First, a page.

The terrorist attacks on New York and Washington sent tremors throughout the West Coast, mobilizing relief efforts by doctors and hospitals while disrupting operations at a number of healthcare facilities.
Within a day of the devastation, the Dallas-based American College of Emergency Physicians had received hundreds of phone calls from West Coast doctors eager to provide assistance.
"A lot of our docs are waving their hands frantically. They're anxious to help in any way possible," said Ray Williams, executive director of the ACEP's 2,000-member California chapter. Likewise, more than 1,000 physicians called the California Medical Association to sign up for the rescue effort.
Though many hospitals reached out to help in the aftermath of the attacks, few actually got the chance to pitch in.
The Washington State Hospital Association, for instance, offered to fly out personnel but was asked by New York officials not to continue calling because they were already overwhelmed by offers of support, said the association's spokeswoman Cassie Sauer.
Since then, the California Healthcare Association has sent memos to the state's hospitals urging them "to be prepared to assist those that are engaged in life-saving care to the victims," but it asked them to moderate their immediate efforts.
Meanwhile, West Coast hospitals busied themselves by beefing up security and conserving medical supplies that had dwindled in the face of grounded air shipments.
San Francisco-based Catholic Healthcare West put its 47 hospitals in Arizona, California and Nevada on "lock-down" status last week, requiring all patients and visitors to enter through a single door, sign in and have their bags checked. Oakland, Calif.-based Kaiser Permanente also required bag checks at its 29 hospitals.
The University of California at Los Angeles Medical Center and UCLA Hospital Systems are on "yellow alert," in case of terrorist acts in the Los Angeles area, said Michael Karpf, M.D., vice president of UCLA Hospital Systems and director of UCLA Medical Center.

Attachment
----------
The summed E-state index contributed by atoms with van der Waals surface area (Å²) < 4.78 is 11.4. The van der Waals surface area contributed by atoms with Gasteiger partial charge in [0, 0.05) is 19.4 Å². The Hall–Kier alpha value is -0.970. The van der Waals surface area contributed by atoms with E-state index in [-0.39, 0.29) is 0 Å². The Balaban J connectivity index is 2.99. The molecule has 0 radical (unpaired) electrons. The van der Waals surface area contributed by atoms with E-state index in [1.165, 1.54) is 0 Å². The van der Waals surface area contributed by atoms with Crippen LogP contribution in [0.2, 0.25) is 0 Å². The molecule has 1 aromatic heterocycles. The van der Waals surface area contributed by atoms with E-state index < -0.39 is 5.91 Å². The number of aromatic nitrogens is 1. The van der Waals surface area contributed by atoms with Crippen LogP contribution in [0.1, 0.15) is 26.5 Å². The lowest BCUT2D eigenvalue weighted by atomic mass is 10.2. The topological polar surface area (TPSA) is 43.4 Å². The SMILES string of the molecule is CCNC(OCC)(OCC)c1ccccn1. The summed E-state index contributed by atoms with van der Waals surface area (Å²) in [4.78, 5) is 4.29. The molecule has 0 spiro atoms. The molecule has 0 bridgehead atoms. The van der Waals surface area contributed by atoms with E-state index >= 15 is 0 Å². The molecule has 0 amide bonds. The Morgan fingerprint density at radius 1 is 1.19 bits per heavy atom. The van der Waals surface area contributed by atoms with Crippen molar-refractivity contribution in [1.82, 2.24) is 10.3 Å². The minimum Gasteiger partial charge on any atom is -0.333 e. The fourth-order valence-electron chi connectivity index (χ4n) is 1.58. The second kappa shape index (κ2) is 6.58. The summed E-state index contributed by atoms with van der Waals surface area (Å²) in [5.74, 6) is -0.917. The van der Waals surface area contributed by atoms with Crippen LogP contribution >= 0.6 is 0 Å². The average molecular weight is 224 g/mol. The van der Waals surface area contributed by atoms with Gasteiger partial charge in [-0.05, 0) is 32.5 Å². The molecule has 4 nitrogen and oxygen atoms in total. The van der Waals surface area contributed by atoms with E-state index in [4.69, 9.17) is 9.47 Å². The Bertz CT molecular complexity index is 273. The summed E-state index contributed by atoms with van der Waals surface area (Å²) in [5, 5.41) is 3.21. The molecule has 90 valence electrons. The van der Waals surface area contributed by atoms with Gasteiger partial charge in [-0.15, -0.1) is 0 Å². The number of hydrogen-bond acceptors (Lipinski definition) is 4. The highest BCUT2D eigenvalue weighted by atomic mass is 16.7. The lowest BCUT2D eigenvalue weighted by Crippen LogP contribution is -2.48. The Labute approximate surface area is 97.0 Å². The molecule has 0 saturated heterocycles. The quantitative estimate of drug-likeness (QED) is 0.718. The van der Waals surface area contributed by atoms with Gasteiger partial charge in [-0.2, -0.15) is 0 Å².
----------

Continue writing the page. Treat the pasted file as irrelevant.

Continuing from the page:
At least one California hospital was partially evacuated because of a bomb threat. The 377-bed Santa Clara Valley Medical Center in San Jose cleared out a portion of its administrative and outpatient buildings on Tuesday after an anonymous caller, who took responsibility for the World Trade Center disaster, claimed to have hidden a bomb in a hospital call center. The evacuated employees were allowed back to work Wednesday morning after an extensive search.
To avoid its own shortage of blood and medical supplies, Phoenix-based Good Samaritan Regional Medical Center asked its doctors last week to postpone as many elective surgeries as possible.
Meanwhile, the roughly 200 members of the Hospital Council of Northern and Central California agreed to share medical supplies, if necessary, and to create an information center to exchange news.
The tragedy "was a good wake-up call for us to set up new procedures," said Ron Smith, regional vice president of the council's San Francisco section.
Santa Clara Valley Medical was one of the first to appeal for help. With most of the country's burn-treatment supplies diverted to the East Coast, the hospital had to borrow materials from St. John's Regional Medical Center in Oxnard, some 350 miles away.
"Our burn unit is full, but we're finding ways to make do," said Santa Clara spokeswoman Joy Alexiou. "We're even making our own bandaging."
-With Vince Galloro